A strong Ferrari is great for F1 but a weak one is more amusing.

    1. @David, within seconds I’ve found this article that I’d never seen before… am sure I can find loads more to support it, but we both know I don’t need to bother.
      http://www.forumula1.net/forum/viewtopic.php?t=5746

    2. David (Brazil)
      17th April 2009, 1:44

      @Dougie

      Cheers; it was a genuine request, though, I wasn’t asking you to back up your point, just wanting to know more. Brawn’s position is fairly clear:

      If I’m frank I didn’t say ‘look we are going to do this diffuser if you don’t accept this rule’ because I’m not going to tell people what we’re doing, but I explained that I felt that we should have a different set of rules to simplify what needs to be done. I offered them and they were rejected, so my conscience is very clear. […] For sure there are periods when I am very happy to say what is good for Formula 1 and that is the period a year to 18 months before you start doing a car. What’s the best thing to do?.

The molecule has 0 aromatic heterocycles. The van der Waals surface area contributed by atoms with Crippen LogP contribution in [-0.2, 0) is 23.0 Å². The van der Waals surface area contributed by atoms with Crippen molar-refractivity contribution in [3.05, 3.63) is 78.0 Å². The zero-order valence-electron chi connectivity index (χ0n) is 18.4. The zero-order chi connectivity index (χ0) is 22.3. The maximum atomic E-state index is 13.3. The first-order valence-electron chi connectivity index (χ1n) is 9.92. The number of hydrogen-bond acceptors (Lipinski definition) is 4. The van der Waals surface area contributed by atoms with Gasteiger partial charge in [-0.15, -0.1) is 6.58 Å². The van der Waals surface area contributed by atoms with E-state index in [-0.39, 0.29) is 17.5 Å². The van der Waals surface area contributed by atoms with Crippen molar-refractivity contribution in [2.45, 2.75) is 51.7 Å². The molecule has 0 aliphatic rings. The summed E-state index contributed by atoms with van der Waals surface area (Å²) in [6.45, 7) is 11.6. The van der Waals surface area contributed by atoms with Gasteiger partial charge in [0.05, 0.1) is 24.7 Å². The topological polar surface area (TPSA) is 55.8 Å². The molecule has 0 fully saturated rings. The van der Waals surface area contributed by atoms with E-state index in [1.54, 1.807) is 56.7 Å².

Read carefully and Brawn’s admitting that his actions were determined by the difference between what’s best for F1 and what’s best for a particular team. The point is that his position as director of the F1 technical group was obviously to judge what was best for F1 – improving overtaking/F1 as a spectator sport, reducing costs, clarifying rules, whatever – yet he was already anticipating his team interests (understandbly for sure). But the question is whether he fulfilled the first role appropriately. Personally I’m not bothered if he tricked/got one over on his rivals, but it leads me to think (following Brawn’s own rationale) that the double-deck diffuser won’t necessarily be good for F1 – at least eventually, when all the teams use it. Though it is good right now in terms of spicing up competition by skewing the pitch – which is presumably one of the reasons why FIA/MM/BE like it.